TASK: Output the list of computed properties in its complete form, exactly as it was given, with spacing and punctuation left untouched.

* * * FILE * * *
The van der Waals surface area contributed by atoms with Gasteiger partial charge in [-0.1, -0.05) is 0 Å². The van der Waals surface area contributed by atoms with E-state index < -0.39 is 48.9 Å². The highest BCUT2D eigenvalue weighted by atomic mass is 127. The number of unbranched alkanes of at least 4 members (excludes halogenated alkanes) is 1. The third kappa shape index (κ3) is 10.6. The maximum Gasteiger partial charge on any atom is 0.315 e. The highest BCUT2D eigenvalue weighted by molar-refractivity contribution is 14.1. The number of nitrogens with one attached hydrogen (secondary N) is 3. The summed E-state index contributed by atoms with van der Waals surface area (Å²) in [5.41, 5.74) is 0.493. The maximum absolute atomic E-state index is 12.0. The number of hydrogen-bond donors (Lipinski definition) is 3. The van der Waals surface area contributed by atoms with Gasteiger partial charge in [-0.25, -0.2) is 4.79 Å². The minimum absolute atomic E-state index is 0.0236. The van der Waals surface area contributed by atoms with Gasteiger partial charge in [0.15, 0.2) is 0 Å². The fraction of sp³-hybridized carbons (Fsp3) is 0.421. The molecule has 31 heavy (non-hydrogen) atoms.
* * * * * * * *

The van der Waals surface area contributed by atoms with Gasteiger partial charge in [-0.1, -0.05) is 0 Å². The van der Waals surface area contributed by atoms with E-state index < -0.39 is 48.9 Å². The highest BCUT2D eigenvalue weighted by atomic mass is 127. The number of unbranched alkanes of at least 4 members (excludes halogenated alkanes) is 1. The third kappa shape index (κ3) is 10.6. The maximum Gasteiger partial charge on any atom is 0.315 e. The highest BCUT2D eigenvalue weighted by molar-refractivity contribution is 14.1. The number of nitrogens with one attached hydrogen (secondary N) is 3. The summed E-state index contributed by atoms with van der Waals surface area (Å²) in [5.41, 5.74) is 0.493. The maximum absolute atomic E-state index is 12.0. The number of hydrogen-bond donors (Lipinski definition) is 3. The van der Waals surface area contributed by atoms with Gasteiger partial charge in [-0.25, -0.2) is 4.79 Å². The minimum absolute atomic E-state index is 0.0236. The van der Waals surface area contributed by atoms with Gasteiger partial charge in [0.15, 0.2) is 0 Å². The fraction of sp³-hybridized carbons (Fsp3) is 0.421. The molecule has 31 heavy (non-hydrogen) atoms.